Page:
My team and I are considering the purchase of a new compute server. Specifically we are dealing with CFD (Computational Fluid Dynamics) in the area of Space Engineering.

According to past experiences, as the codes we work with are in-house (not commercial like Fluent, OpenFoam, etc...) these are not optimized to the best, both because we are not programmers and because we use OpenMP to parallelize, without having strong parallelization infrastructures like MPI.

All this is to say that our main target are good CPUs with high frequency, very fast in terms of floating point operations. However, being many in the group, we need a good number of cores (between 24 and 32).

We already own two servers, one with Intel Xeon Gold 6248R and one with 6342 (both dual socket, such as will be the new one). We were considering switching to AMD CPUs, specifically we are considering Epyc 9374F and 9474F, chosen after discarding the Xeon 6458Q option (we do not own liquid cooling facilities).

My main concern for switching to AMD lies in the fact that we are historical users of the Intel Fortran compiler. I wonder if there is a big penalty in using that compiler in AMD architectures. Yes, I know AOCC exists, but not everyone in the group is willing to change habits (starting with simple compiling flags).

Can you tell me if the CPU choices are suitable for our purposes and whether possibly it is wrong to keep ifort as the compiler?

2 Answers 2


iFort often performs reasonably well on AMD especially for recent models, couple things to note when using AMD for iFort avoid using specific intel optimization options like /Qx are tied to Intel-specific features and can hinder performance on AMD. Consider using /mavx on newer AMD CPUs so you can leverage their instruction sets if your code benefits from it. Use the appropriate -m flag like -mavx or -msse3 to match your AMD CPU's architecture. Avoid -x and -ax options as they might not work correctly.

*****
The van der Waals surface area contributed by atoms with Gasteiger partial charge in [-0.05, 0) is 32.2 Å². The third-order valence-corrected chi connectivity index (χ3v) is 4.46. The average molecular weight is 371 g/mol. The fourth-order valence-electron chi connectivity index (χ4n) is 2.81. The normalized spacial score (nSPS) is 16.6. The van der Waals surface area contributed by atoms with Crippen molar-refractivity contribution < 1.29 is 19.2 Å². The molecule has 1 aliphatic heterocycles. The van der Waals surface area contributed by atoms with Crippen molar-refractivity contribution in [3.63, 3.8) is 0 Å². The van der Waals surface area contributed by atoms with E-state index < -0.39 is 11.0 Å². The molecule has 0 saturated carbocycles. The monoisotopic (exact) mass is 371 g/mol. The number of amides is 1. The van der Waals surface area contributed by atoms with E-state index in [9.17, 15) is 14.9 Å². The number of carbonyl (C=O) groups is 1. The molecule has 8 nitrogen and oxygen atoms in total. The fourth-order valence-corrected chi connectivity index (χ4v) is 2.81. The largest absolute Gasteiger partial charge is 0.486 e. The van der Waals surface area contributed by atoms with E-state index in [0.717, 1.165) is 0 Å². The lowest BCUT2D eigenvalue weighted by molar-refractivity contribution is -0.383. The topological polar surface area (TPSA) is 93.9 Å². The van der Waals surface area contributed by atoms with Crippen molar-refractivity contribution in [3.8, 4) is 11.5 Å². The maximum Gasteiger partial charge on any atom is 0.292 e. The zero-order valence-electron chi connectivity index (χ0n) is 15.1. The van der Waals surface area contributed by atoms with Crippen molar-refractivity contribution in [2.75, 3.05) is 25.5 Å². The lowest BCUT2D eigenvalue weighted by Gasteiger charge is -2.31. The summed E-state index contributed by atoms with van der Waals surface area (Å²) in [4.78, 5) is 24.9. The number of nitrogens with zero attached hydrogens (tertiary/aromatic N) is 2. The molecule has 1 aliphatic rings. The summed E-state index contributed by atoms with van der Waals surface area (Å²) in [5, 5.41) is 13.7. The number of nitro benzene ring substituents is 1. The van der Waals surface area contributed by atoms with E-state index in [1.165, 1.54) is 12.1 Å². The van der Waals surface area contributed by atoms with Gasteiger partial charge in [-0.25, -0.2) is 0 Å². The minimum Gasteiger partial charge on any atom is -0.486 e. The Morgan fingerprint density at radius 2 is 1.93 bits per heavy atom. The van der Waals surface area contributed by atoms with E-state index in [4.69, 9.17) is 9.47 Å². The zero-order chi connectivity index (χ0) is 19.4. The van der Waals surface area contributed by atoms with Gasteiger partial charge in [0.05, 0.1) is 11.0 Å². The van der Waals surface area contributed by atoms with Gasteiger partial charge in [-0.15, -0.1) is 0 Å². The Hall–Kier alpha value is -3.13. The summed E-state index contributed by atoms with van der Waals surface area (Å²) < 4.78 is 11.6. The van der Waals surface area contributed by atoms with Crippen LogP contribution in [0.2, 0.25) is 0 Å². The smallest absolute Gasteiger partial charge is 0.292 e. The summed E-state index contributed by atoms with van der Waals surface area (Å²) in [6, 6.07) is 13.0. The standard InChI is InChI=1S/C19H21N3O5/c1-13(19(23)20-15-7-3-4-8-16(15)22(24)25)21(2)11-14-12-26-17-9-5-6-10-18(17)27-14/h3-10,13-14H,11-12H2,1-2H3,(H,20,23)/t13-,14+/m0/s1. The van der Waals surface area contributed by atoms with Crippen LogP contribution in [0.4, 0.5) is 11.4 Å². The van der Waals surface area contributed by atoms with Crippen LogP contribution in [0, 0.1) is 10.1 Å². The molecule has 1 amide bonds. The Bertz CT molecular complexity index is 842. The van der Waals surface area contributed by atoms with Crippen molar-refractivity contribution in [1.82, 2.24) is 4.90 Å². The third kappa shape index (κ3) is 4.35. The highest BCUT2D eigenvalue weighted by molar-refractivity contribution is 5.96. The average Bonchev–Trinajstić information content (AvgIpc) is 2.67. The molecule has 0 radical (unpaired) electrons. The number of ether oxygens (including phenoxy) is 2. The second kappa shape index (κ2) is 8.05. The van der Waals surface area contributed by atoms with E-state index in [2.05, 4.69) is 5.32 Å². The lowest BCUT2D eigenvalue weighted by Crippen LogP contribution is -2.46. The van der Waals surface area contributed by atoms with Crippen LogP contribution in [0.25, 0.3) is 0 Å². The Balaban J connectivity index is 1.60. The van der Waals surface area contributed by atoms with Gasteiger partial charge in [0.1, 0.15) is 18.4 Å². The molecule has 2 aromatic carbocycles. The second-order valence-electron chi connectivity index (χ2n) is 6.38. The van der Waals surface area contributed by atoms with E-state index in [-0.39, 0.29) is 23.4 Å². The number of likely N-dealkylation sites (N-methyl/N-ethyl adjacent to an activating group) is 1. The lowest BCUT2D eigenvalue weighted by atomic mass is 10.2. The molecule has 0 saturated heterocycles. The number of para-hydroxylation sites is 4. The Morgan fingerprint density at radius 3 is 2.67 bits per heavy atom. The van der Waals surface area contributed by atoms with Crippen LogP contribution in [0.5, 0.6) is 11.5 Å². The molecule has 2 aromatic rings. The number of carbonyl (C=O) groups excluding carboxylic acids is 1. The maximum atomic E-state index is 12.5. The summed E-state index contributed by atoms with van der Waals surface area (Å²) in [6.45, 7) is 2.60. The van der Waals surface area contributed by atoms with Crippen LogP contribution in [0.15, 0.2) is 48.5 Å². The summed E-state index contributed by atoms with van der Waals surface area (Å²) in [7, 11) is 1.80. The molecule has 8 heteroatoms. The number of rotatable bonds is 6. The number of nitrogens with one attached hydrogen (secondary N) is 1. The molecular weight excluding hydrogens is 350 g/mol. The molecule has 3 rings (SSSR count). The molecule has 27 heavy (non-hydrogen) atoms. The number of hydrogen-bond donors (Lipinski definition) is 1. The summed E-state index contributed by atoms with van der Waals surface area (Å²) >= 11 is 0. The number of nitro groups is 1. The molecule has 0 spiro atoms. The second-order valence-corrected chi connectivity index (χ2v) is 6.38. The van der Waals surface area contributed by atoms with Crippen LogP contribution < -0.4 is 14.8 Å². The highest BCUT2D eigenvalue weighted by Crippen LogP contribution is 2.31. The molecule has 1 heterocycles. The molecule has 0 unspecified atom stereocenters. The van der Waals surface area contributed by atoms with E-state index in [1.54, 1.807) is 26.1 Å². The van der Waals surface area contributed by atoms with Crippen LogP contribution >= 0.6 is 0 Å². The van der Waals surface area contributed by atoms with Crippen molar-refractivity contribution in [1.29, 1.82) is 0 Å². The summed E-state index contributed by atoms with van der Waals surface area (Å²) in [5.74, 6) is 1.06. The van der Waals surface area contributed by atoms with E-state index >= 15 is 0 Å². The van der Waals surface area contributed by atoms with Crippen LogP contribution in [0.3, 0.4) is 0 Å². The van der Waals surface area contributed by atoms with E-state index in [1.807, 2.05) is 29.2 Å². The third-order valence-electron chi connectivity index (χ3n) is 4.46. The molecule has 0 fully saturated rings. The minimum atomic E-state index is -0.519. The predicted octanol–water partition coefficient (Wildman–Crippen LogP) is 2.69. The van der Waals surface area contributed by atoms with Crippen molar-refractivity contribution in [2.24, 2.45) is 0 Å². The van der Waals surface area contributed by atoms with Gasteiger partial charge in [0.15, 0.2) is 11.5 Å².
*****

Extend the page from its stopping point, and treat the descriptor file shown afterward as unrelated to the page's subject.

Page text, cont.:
You also might Consider exploring the native AMD Optimizing Compiler (AOCC) for potentially better performance and optimization on AMD CPUs. There are also Some Open Source alternatives such as Gfortran or Open64

TLDR: While ifort works on AMD, native compilers or alternatives might offer better performance or compatibility in the long run. Testing and evaluating your specific needs is key to making an informed decision.


I do not think you will find 4 socket AMD cpu servers like you will with Intel Xeon servers. Such as a 4-socket Dell r940. I would start looking here... https://www.dell.com/en-us/shop/dell-poweredge-servers/poweredge-r940-rack-server/spd/poweredge-r940/pe_r940_12229_vi_vp

and look at https://ark.intel.com/content/www/us/en/ark.html#@PanelLabel595 for cpu's with frequency and # cores to meet your needs, sort by total cores or base freq. Xeon 8268 - 24c @ 2.9ghz base freq. A 4-socket server would provide 96 total cores @ 2.9 ghz base freq; or the 8256 cpu has the highest base freq @ 3.8ghz but would then only be 16 total cores.

you should be asking your question directly with Dell, HP, etc. and since you said codes we work with are in-house you should request them to benchmark your code on an AMD cpu server vs an Intel cpu server to see the difference. They can also provide benchmarks running commercial codes such as Fluent.

Can you tell me if the CPU choices are suitable for our purposes

not really, I don't know what codes you are running, how they scale to big problems, and what size problems you intend to be solving. It will be this as to what determines whether a 4-socket server, or 8-socket (lenovo, supermicro) is worth it vs a high density 2-socket AMD based server. The codes & compilers will run the same on either, you will want the intel ifort not for intel/amd chipset but for compiling the inhouse codes (that were written 30+ years ago in f77 which won't compile with gfortran or pgi)

Your Answer

By clicking “Post Your Answer”, you agree to our terms of service and acknowledge you have read our privacy policy.

Not the answer you're looking for? Browse other questions tagged or ask your own question.